AUTHENTIC DIALOGUE IS AN ACT OF CREATION WHICH IS BASIC TO HUMAN DIGNITY Dialogical relations foster human solidarity or 'universal love'. Love is intense faith in the human organism and in the human vocation for authentic liberation and humanisation i.e. 'freedom'. Feedom of solidarity expressed by authentic dialogue cannot exist in the absence of a profound love for the world and for people. The free individual is able to look critically at the world in a 'dialogical encounter' with others. They can learn to perceive the contradictions in their personal and social reality. They can be conscious of their own perceptions of that reality, and if provided with the proper tools they can deal with it critically. In this context of freedom of thought and freedom of expression, words take on the power of new meaning. The individual gains a new self-awareness and a new sense of hope - the basis for control of their own learning. Self-directed learning allows the individual to regain their sense of dignity to communicate with authentic dialogue and thus win the struggle for liberation from injustice. Authentic dialogue or is based on the right of the individual to create meaning and to negotiate meaning. Authentic dialogue is an act of creation. 'Creative dialogue' produces 'dialogical knowledge' depends on critical thinking... generates critical thinking and objective perception i.e. the perception of reality as 'process'. ...requires mutual trust generated by the united reflection of inner dialogue and action of outer dialogue. The integration of inner and outer dialogue necessitates shared control of the learning process... resolution of teacher/student contradiction i.e. 'humanisation'.  In a humane environment the dialoguers address their world together...In this context of 'dialogical relations',  the teacher does not regard the 'cognizable' material as his private property but instead presents it to the students for their consideration and is ready to change any earlier considerations as the students express theirs. Students and teachers learn from each other. They teach each other. Both address their act of cognition... which is mediated by material issues under discussion i.e. the 'world'. Both grow in their joint responsibility for the process of learning.

The teacher shares responsibility for learning through creative dialogue.

FREEDOM IN EDUCATION: THE TEACHER'S ROLE IS DEFINED IN TERMS OF THE 'FACILITATION OF LEARNING' Education as 'true education' is a function of authentic dialogue.Teaching is a matter of developing and encouraging the learner's sense of control as responsibility for their own learning. In the context of shared responsibility, teaching is a matter of negotiating meaning. The function of the teacher is to engage in the facilitation of learning and the teacher's role is to be a facilitator of learning.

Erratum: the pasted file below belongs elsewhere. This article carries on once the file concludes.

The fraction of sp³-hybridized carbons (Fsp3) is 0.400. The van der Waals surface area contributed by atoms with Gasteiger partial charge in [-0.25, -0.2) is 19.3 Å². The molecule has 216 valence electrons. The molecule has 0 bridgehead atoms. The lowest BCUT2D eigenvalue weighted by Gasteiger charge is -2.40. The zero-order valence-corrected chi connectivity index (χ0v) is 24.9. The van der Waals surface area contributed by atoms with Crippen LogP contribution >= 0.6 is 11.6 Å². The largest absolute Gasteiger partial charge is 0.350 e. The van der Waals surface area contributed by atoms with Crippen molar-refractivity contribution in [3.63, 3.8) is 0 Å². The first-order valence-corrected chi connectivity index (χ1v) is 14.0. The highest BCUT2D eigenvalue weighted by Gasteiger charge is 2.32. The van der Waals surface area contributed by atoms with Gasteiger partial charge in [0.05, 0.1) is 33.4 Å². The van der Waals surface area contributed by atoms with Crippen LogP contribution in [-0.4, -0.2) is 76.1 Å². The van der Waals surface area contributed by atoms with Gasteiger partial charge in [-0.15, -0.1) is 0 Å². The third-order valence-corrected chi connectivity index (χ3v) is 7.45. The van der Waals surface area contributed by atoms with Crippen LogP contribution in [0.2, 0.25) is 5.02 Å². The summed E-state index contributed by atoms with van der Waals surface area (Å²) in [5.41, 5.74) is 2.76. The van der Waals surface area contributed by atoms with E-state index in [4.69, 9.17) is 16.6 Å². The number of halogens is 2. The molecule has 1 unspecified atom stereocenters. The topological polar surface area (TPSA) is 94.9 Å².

The facilitative teacher has attitudinal qualities or 'attributes' which make for conditions of optimal learning or 'optimalearning

POLITICS OF EDUCATION IN THE HOLISTIC PARADIGM: 'CONTROL' OF THE NEGOTIATION OF MEANING LIES IN THE RESPONSIBILITY OF THE LEARNER: THE STUDENT IS AN ACTIVE LEARNER In the context of education, control is not a matter of having power over anyone else. Control refers to the opportunity and the ability to make decisions about the goals and management of learning. 'Control' is responsibility. The individual in the position of 'control naturally accepts active responsibility for their learning. Control as responsibility translates into 'self-empowerment'. Self-empowerment is a function of both the construction of meaning - inner dialogue - and the negotiation of meaning - outer dialogue. The self-empowered learner is actively in control of an active learning process which depends on the intervention of criticism and strives for the emergence of consciousness. 'Active learning' is a function of  psychological and emotional self-directedness or 'freedom' to take responsibility for the resolution of one's own problems. So-called 'problem-posing education' is the practice of freedom - freedom of thought or 'inner freedom' and freedom of expression or 'outer freedom'. With the problem-posing methodology, the student-teacher contradiction is overcome through dialogue based on perception of the person as a whole - a physical, psychological, emotional, intellectual and spiritual being - 'holistic perception' of the human organism as a social organism or 'human nature'.

Education based on respect for human nature is 'person-centered education' or 'holistic education'.